Dog DNA Tests: What You Need To Know

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In a survey done by the ASPCA, approximately 3.3 million dogs enter U.S. animal shelters per year. With about 25% of these dogs being purebreds, that leaves a substantial amount of rescue dogs with mixed heritage! Increased interest in pet adoption through rescues and shelters leaves many owners wondering what their pup is a combination of. Does your canine companion have spots? Ears that are pointed? Floppy? These attributes can all indicate their genetic makeup.

What Can DNA Tests Show?

Canine DNA testing has opened many doors into the wonders of dog genetics. The tests can provide information on breed breakdowns and, in some products, an analysis of health predictions and age.

Breed Breakdown

Dog DNA tests are popular due to their ability to analyze a dog’s genetic composition and deliver the breed percentage found in their sample. One pet parent used the Embark DNA test to test her six year old mutt, Kayden, and found some surprising results! While she thought he was a mix of some Pit Bull, others had guessed everything from Border Collie to Great Dane, Pointer, and Lab. Seeing as he was found as a stray in the middle of the Utah desert, it was truly difficult to nail down a realistic combination.

Kayden’s DNA test reported that he was a mix of American Staffordshire Terrier (one of several breeds that fall into the Pit Bull group), Cattle Dog, and Golden Retriever. While his spots, coloring, and body were indicative of the first two breeds, the latter was rather shocking to his mom!

Additionally, the report provided support regarding his mysterious background. Embark detailed out Kayden’s haplogroup (in layman’s terms where his mother’s and father’s families originated, perhaps even 10,000 years ago). It tests for wolf and village dog lines and screens for inbreeding. It also provides images of other dogs with similar results so that you can learn more about the proposed breeds.

If you’d like to flip through Kayden’s results they’re viewable here.

Genetic Predispositions

In some DNA tests, such as the Embark DNA test, it can take you even deeper than your dog’s breeds. Rather, it offers more information on their health issues. Embark can test for over 160 genetic health conditions in addition to a detailed outline of what it could mean for your pet.

In Kayden’s case, his mom was made aware of his risk for thyroid problems and that he was a carrier for a progressive retinal atrophy (PRA). Luckily, at seven years old, Kayden passed his health inspection with flying colors.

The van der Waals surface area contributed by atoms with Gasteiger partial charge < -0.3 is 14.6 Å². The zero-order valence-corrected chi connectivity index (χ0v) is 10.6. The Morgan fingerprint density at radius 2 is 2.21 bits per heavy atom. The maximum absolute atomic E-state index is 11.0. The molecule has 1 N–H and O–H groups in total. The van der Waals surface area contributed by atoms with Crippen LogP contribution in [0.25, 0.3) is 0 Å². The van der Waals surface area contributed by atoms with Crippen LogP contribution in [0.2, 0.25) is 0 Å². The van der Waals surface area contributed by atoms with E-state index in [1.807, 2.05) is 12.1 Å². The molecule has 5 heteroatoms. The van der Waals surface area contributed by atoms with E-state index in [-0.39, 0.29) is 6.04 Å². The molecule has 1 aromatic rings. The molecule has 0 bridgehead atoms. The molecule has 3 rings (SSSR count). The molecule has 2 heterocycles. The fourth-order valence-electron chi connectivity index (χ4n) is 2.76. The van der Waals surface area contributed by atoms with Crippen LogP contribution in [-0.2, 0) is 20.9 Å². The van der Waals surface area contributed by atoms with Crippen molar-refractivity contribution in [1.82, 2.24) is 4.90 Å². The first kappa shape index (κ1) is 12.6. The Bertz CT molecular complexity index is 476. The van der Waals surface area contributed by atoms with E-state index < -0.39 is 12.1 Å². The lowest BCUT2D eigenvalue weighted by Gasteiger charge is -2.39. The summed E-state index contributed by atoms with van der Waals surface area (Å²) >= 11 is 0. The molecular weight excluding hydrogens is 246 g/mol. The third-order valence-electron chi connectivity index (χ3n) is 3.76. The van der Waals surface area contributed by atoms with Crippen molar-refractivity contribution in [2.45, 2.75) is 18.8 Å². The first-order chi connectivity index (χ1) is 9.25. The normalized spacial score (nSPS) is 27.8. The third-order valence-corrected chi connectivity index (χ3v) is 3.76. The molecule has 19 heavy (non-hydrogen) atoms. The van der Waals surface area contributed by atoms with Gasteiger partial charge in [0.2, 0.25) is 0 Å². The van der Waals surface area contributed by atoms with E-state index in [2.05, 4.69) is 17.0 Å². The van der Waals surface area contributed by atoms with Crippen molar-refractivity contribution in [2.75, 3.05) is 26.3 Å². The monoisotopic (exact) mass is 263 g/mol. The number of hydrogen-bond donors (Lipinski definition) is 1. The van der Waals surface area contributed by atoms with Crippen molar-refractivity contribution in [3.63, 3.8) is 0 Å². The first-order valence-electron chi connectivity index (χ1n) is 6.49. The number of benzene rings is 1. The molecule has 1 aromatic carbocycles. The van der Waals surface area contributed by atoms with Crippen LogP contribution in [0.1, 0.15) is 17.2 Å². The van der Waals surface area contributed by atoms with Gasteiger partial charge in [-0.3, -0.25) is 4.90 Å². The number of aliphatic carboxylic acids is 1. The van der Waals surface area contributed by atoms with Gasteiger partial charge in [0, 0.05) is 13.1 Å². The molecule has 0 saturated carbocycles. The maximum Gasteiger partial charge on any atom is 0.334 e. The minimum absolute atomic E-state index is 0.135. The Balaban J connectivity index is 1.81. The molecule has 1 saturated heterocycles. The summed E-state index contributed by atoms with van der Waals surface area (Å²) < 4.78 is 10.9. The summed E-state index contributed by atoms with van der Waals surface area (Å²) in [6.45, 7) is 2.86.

This type of information is remarkably useful as it can allow pet parents to recognize potentially dangerous health ailments in their animals. Imagine knowing if your dog had multi-drug sensitivity that could cause seizures or coma so you could make an informed decision about how to treat their parasites or cancer. Think of how much it could help your vet to know that your dog was at risk of early cataracts or spinal cord problems. The information this test provides isn’t just a cute novelty. It could actually add years to your dog’s quality of life.

Genetic Age

Other DNA tests, like DNA My Dog, offer canine genetic age tests in addition to their breed analysis. It is designed to determine the genetic age of your dog. Genetic, or biological, age is different than chronological or actual age in that genetic age “gives insight into the predicted longevity of your dog from a cellular level”.

They test for their genetic age by measuring the length of the canine’s telomeres, the dynamic, protective caps on the ends of rDNA strands that tend to shorten with age. This telomere length represents your dog's biological age as opposed to your dog's chronological age. Intense trauma or stress can cause a canine’s telomeres to shorten faster than normal.

The genetic age tool can be a great advantage and sign of your pet’s health. If the results are on the higher end, you can begin to investigate what could be causing their genetic age versus actual age discrepancy. Factors such as obesity, underlying health issues, and breed-specific ailments can all lead to an older genetic age.